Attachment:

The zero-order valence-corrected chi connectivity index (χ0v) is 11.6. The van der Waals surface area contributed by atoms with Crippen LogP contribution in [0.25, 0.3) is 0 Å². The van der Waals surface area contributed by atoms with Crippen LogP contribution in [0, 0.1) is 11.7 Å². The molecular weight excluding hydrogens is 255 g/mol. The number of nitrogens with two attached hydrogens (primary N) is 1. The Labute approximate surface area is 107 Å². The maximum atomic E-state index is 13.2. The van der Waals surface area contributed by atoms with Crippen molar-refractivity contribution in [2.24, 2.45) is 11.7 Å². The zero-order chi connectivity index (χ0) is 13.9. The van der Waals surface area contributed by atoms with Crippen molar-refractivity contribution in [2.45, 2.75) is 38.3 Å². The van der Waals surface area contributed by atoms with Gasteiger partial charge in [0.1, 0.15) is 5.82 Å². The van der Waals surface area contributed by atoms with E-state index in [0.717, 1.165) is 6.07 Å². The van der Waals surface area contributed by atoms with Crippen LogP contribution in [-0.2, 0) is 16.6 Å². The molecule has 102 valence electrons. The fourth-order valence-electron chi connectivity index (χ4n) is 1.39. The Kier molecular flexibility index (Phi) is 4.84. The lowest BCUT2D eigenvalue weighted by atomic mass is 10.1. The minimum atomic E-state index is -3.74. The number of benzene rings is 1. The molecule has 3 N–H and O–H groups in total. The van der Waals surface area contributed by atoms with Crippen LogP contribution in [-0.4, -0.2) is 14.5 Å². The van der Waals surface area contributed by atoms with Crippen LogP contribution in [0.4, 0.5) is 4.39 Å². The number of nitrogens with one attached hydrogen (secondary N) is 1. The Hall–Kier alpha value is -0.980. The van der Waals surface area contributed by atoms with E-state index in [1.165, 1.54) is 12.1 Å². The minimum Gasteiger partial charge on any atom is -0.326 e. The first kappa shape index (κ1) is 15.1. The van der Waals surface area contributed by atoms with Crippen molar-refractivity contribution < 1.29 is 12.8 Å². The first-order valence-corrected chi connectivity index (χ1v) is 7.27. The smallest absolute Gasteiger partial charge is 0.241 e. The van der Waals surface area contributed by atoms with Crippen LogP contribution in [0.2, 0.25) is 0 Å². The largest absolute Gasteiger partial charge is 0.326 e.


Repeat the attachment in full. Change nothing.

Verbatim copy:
The zero-order valence-corrected chi connectivity index (χ0v) is 11.6. The van der Waals surface area contributed by atoms with Crippen LogP contribution in [0.25, 0.3) is 0 Å². The van der Waals surface area contributed by atoms with Crippen LogP contribution in [0, 0.1) is 11.7 Å². The molecular weight excluding hydrogens is 255 g/mol. The number of nitrogens with two attached hydrogens (primary N) is 1. The Labute approximate surface area is 107 Å². The maximum atomic E-state index is 13.2. The van der Waals surface area contributed by atoms with Crippen molar-refractivity contribution in [2.24, 2.45) is 11.7 Å². The zero-order chi connectivity index (χ0) is 13.9. The van der Waals surface area contributed by atoms with Crippen molar-refractivity contribution in [2.45, 2.75) is 38.3 Å². The van der Waals surface area contributed by atoms with Gasteiger partial charge in [0.1, 0.15) is 5.82 Å². The van der Waals surface area contributed by atoms with E-state index in [0.717, 1.165) is 6.07 Å². The van der Waals surface area contributed by atoms with Crippen LogP contribution in [-0.2, 0) is 16.6 Å². The molecule has 102 valence electrons. The fourth-order valence-electron chi connectivity index (χ4n) is 1.39. The Kier molecular flexibility index (Phi) is 4.84. The lowest BCUT2D eigenvalue weighted by atomic mass is 10.1. The minimum atomic E-state index is -3.74. The number of benzene rings is 1. The molecule has 3 N–H and O–H groups in total. The van der Waals surface area contributed by atoms with Crippen LogP contribution in [-0.4, -0.2) is 14.5 Å². The van der Waals surface area contributed by atoms with Crippen LogP contribution in [0.4, 0.5) is 4.39 Å². The number of nitrogens with one attached hydrogen (secondary N) is 1. The Hall–Kier alpha value is -0.980. The van der Waals surface area contributed by atoms with E-state index in [1.165, 1.54) is 12.1 Å². The minimum Gasteiger partial charge on any atom is -0.326 e. The first kappa shape index (κ1) is 15.1. The van der Waals surface area contributed by atoms with Crippen molar-refractivity contribution < 1.29 is 12.8 Å². The first-order valence-corrected chi connectivity index (χ1v) is 7.27. The smallest absolute Gasteiger partial charge is 0.241 e. The van der Waals surface area contributed by atoms with Crippen LogP contribution in [0.2, 0.25) is 0 Å². The largest absolute Gasteiger partial charge is 0.326 e.